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NYC Administration for Children's Services: The City's child welfare agency, dedicated to protecting children and strengthening families

Become a Child Protective Specialist (CPS)

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Frequently Asked Questions

As a candidate for the vital Child Protective Specialist (CPS) job, you must have questions for us. We've assembled below some questions and concerns we hear most frequently from applicants.

What kind of training will I receive?

As a new Child Protective Specialist, you’ll attend the Satterwhite Training Academy for six weeks to learn social work and investigative skills such as how to engage families and conduct interviews.  You will also learn to use the ACS computer system and the forms used to track active cases.  After you’ve graduated from the Academy, you will be assigned to a training unit to work with a reduced number of cases under close supervision for an additional three months.

What will a typical day be like?

Given the nature of the work we do, our days are rarely “typical”, but we’ll give this question a shot. Once assigned to a regular unit, you will have three office days and two assigned field days each week.  On the field days, you will go directly to the homes of the families you need to visit.  You’ll be assigned cases on a rotation basis with other CPS staff in your field office.

You will manage an average caseload of about 12 to 15 families at any given time.  Most of your home visits will be to check up on families with whom you’re establishing relationships—assessing their needs, educating them about services and helping with the logistics of what they need to do.  There will be days when you attend a meeting with a family or when you go to court to request a removal.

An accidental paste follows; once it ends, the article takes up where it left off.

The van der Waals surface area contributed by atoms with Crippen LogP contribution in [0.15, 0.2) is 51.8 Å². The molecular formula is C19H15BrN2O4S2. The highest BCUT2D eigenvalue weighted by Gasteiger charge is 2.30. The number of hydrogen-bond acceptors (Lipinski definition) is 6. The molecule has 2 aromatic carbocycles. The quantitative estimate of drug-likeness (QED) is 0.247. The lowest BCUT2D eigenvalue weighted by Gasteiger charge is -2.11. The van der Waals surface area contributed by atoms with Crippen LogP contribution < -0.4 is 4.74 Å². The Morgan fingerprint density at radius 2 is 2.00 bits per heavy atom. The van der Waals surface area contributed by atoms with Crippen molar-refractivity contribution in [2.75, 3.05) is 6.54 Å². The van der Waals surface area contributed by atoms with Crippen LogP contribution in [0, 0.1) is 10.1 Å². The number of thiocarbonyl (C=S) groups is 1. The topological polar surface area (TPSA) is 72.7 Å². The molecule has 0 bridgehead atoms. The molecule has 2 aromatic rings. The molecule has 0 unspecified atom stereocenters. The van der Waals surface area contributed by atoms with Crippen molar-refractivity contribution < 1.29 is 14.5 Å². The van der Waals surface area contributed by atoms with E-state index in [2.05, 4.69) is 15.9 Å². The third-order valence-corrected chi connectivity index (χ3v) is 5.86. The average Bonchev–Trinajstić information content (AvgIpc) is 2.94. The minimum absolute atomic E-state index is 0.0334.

Office days will be filled with paperwork and phone calls, connecting families with the services they need and making sure those services are delivered and the families are following through on their commitments.  You will have desk work to keep detailed records of each and every interaction you have.

Can I do some of my paperwork at home or on a laptop?

At this time, you can only document your case notes on the computer system in your office. 

What about emergencies?

Given the nature of our work, situations will sometimes arise requiring field work on office days. You may be called for an emergency with a family already in your care or to assess a new report of abuse or neglect.  On days like these, the families we serve come first.  If you have to remove a child from a home, you will have to stay with that child until he/she has been placed in temporary care.  When this happens, you may need to work overtime into the evening or later.

Will I visit my families alone or with someone else?

Once you’ve established a relationship with a family, it will be more comfortable for you and for the family for you to visit by yourself alone. However, when responding to an abuse report, initiating a relationship, or when your own intuition says that a visit may be very difficult, you should take a co-worker with you—another CPS, a supervisor, or one of our investigative consultants (former police detectives). Rest assured that we never send a CPS – alone or with a partner – into a situation that we know to be dangerous.

What types of support are in place when I have questions or simply need to vent?

The CPS job can be stressful, so we build peer support, supervisory support, and camaraderie into the daily schedule of every CPS.  Supervisors hold regular team meetings where CPS workers talk about their cases.  Our work is by definition social in nature; the opportunity to process what has happened to you on any given day or to get help deciding how to handle a specific issue is always available. As a CPS, you will be a valued member of a team that works together to help children and families.

How long will I maintain a relationship with a family?  Can I stay in touch after the case has been closed?

You’ll stay involved with a family on your caseload until you either close the case or the situation stabilizes and the family members receive the support they need.  Once stable, cases move on to a Family Support Unit within ACS.  If a closed case is reopened, you may work with the family again, but otherwise your involvement ends when the case is closed.

What are the opportunities for further advancement?

Promotional opportunities and salary increases are common, beginning just six months after starting work as a CPS. Please click here for more information on the CPS salary and benefits 

Go Back to CPS Career Page

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